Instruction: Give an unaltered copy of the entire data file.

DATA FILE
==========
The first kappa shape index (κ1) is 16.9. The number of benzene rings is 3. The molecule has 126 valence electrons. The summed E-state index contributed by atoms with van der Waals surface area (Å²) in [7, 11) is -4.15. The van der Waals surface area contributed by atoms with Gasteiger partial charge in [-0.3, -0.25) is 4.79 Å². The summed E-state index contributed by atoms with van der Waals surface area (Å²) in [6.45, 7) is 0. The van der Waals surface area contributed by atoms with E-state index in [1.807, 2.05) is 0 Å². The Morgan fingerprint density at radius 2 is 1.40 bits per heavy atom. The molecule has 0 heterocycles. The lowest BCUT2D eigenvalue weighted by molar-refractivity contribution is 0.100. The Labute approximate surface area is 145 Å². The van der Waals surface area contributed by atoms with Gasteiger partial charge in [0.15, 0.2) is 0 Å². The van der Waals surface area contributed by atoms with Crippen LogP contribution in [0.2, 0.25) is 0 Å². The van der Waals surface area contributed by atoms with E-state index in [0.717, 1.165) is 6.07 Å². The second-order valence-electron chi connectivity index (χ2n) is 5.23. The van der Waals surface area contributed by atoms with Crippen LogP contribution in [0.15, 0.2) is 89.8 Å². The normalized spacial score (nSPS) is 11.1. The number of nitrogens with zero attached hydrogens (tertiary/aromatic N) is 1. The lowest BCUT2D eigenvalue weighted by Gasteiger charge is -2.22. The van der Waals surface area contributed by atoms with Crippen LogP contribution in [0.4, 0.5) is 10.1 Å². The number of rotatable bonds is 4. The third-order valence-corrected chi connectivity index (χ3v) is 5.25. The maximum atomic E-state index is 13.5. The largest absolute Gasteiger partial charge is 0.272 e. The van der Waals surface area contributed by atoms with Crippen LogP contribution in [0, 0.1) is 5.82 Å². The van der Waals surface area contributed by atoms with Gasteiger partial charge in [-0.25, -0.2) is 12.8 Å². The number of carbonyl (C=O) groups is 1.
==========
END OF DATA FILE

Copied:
The first kappa shape index (κ1) is 16.9. The number of benzene rings is 3. The molecule has 126 valence electrons. The summed E-state index contributed by atoms with van der Waals surface area (Å²) in [7, 11) is -4.15. The van der Waals surface area contributed by atoms with Gasteiger partial charge in [-0.3, -0.25) is 4.79 Å². The summed E-state index contributed by atoms with van der Waals surface area (Å²) in [6.45, 7) is 0. The van der Waals surface area contributed by atoms with E-state index in [1.807, 2.05) is 0 Å². The Morgan fingerprint density at radius 2 is 1.40 bits per heavy atom. The molecule has 0 heterocycles. The lowest BCUT2D eigenvalue weighted by molar-refractivity contribution is 0.100. The Labute approximate surface area is 145 Å². The van der Waals surface area contributed by atoms with Gasteiger partial charge in [0.15, 0.2) is 0 Å². The van der Waals surface area contributed by atoms with Crippen LogP contribution in [0.2, 0.25) is 0 Å². The van der Waals surface area contributed by atoms with E-state index in [0.717, 1.165) is 6.07 Å². The second-order valence-electron chi connectivity index (χ2n) is 5.23. The van der Waals surface area contributed by atoms with Crippen LogP contribution in [0.15, 0.2) is 89.8 Å². The normalized spacial score (nSPS) is 11.1. The number of nitrogens with zero attached hydrogens (tertiary/aromatic N) is 1. The lowest BCUT2D eigenvalue weighted by Gasteiger charge is -2.22. The van der Waals surface area contributed by atoms with Crippen LogP contribution in [0.4, 0.5) is 10.1 Å². The number of rotatable bonds is 4. The third-order valence-corrected chi connectivity index (χ3v) is 5.25. The maximum atomic E-state index is 13.5. The largest absolute Gasteiger partial charge is 0.272 e. The van der Waals surface area contributed by atoms with Crippen LogP contribution in [0, 0.1) is 5.82 Å². The van der Waals surface area contributed by atoms with Gasteiger partial charge in [-0.25, -0.2) is 12.8 Å². The number of carbonyl (C=O) groups is 1.